• $\begingroup$ @Michael a couple of (2nd best perhaps) bows kept strung at any one time in a large party with many bows would provide some initial defence. Short watches where the watchers have their bows strung. Or no bows but atlatls instead. Either way boar spears as a 2nd line of defence. $\endgroup$
    – Chris H
    Apr 19, 2023 at 13:10
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They would hunt them to (regional) extinction.

If they bring pointy teeth, you bring pointy sticks. If they bring a pack, you bring a warband. If they put one of yours in their belly, you put their whole bloodline in the fossil record. That's the hominin way.

You've invented another monster less hazardous to humans with pointy sticks than other humans with pointy sticks. We've always known what to do with animals or people that hunt us: hunt them right back, with superior weapons, better pack tactics, long term planning, and the human specialty of unrelenting hatred, until there aren't any of them left except at the outer margins of our territory.

If you want monsters less dangerous than a group of humans with pointy sticks to be a persistent threat, you pretty much have to make them sea monsters (or amphibious monsters) so that we can't get our dogs and pointy sticks, follow them to their homes, and murder every last one of them.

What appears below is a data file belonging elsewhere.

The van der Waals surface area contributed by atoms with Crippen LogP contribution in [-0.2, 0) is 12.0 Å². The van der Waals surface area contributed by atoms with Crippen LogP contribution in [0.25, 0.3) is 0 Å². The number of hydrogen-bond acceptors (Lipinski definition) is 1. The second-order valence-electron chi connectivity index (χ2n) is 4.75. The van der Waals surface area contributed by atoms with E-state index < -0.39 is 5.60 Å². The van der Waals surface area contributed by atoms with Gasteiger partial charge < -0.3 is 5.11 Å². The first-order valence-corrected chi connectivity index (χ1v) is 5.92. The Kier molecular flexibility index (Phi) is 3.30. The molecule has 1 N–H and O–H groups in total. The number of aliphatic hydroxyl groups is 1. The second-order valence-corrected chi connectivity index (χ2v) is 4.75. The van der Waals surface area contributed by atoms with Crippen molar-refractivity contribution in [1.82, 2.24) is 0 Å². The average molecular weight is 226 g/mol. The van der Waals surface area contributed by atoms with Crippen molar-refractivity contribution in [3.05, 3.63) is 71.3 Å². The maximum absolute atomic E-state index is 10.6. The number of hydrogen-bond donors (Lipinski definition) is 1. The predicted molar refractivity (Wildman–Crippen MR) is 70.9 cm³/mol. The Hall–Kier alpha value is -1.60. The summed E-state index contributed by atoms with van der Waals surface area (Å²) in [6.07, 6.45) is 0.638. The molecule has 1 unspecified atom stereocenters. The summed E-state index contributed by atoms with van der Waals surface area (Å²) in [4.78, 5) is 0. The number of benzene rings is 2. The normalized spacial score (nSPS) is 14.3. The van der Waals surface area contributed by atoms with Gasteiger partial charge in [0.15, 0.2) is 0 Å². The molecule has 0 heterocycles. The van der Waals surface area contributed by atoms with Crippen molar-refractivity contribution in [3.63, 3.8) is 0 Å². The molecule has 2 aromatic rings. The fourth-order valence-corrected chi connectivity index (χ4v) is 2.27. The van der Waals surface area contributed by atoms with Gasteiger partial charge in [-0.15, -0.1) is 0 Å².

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    $\begingroup$ Sad, but disgustingly true. $\endgroup$
    – Joachim
    Apr 18, 2023 at 19:25
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    $\begingroup$ Best answer imho. Ask the wolves of England how humans deal with maneating predators, but first time travel to the sixteenth century so you can find one of the last survivors. $\endgroup$
    – Daniel B
    Apr 18, 2023 at 23:15
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    $\begingroup$ And those wolves were not even attacking humans, merely a few sheep and deer. $\endgroup$
    – Michael
    Apr 19, 2023 at 11:52
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    $\begingroup$ "sea monsters" Or mountain monsters. They're somewhat at risk from humans with bows, but humans and their domesticated animals aren't generally great over difficult terrain so it gives them a chance to get away. (Consider survivability of bears and wolves in the Alps or Carpathians compared with the UK.) $\endgroup$
    – Graham
    Apr 19, 2023 at 12:46